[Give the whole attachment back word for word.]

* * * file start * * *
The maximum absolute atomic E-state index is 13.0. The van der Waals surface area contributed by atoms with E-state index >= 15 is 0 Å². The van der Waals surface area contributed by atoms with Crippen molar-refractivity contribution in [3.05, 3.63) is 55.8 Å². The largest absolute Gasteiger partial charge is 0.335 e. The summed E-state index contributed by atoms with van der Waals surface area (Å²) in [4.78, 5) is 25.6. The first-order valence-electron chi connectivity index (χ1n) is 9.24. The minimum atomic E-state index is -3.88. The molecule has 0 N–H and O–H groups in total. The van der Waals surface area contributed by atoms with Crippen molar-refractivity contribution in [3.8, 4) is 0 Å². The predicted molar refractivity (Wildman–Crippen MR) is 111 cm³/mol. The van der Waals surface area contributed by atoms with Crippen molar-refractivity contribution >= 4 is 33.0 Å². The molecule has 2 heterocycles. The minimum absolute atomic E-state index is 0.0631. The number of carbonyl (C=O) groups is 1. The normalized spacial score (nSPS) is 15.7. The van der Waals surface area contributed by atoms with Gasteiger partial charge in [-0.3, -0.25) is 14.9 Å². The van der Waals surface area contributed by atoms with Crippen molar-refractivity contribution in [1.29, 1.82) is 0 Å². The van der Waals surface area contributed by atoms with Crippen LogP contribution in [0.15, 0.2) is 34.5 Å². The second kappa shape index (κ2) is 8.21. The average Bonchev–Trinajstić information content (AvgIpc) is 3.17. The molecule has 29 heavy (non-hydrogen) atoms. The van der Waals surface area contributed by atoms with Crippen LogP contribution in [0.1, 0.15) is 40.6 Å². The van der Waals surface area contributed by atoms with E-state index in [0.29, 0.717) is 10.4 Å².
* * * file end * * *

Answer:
The maximum absolute atomic E-state index is 13.0. The van der Waals surface area contributed by atoms with E-state index >= 15 is 0 Å². The van der Waals surface area contributed by atoms with Crippen molar-refractivity contribution in [3.05, 3.63) is 55.8 Å². The largest absolute Gasteiger partial charge is 0.335 e. The summed E-state index contributed by atoms with van der Waals surface area (Å²) in [4.78, 5) is 25.6. The first-order valence-electron chi connectivity index (χ1n) is 9.24. The minimum atomic E-state index is -3.88. The molecule has 0 N–H and O–H groups in total. The van der Waals surface area contributed by atoms with Crippen molar-refractivity contribution in [3.8, 4) is 0 Å². The predicted molar refractivity (Wildman–Crippen MR) is 111 cm³/mol. The van der Waals surface area contributed by atoms with Crippen molar-refractivity contribution >= 4 is 33.0 Å². The molecule has 2 heterocycles. The minimum absolute atomic E-state index is 0.0631. The number of carbonyl (C=O) groups is 1. The normalized spacial score (nSPS) is 15.7. The van der Waals surface area contributed by atoms with Gasteiger partial charge in [-0.3, -0.25) is 14.9 Å². The van der Waals surface area contributed by atoms with Crippen molar-refractivity contribution in [1.29, 1.82) is 0 Å². The van der Waals surface area contributed by atoms with Crippen LogP contribution in [0.15, 0.2) is 34.5 Å². The second kappa shape index (κ2) is 8.21. The average Bonchev–Trinajstić information content (AvgIpc) is 3.17. The molecule has 29 heavy (non-hydrogen) atoms. The van der Waals surface area contributed by atoms with Crippen LogP contribution in [0.1, 0.15) is 40.6 Å². The van der Waals surface area contributed by atoms with E-state index in [0.29, 0.717) is 10.4 Å².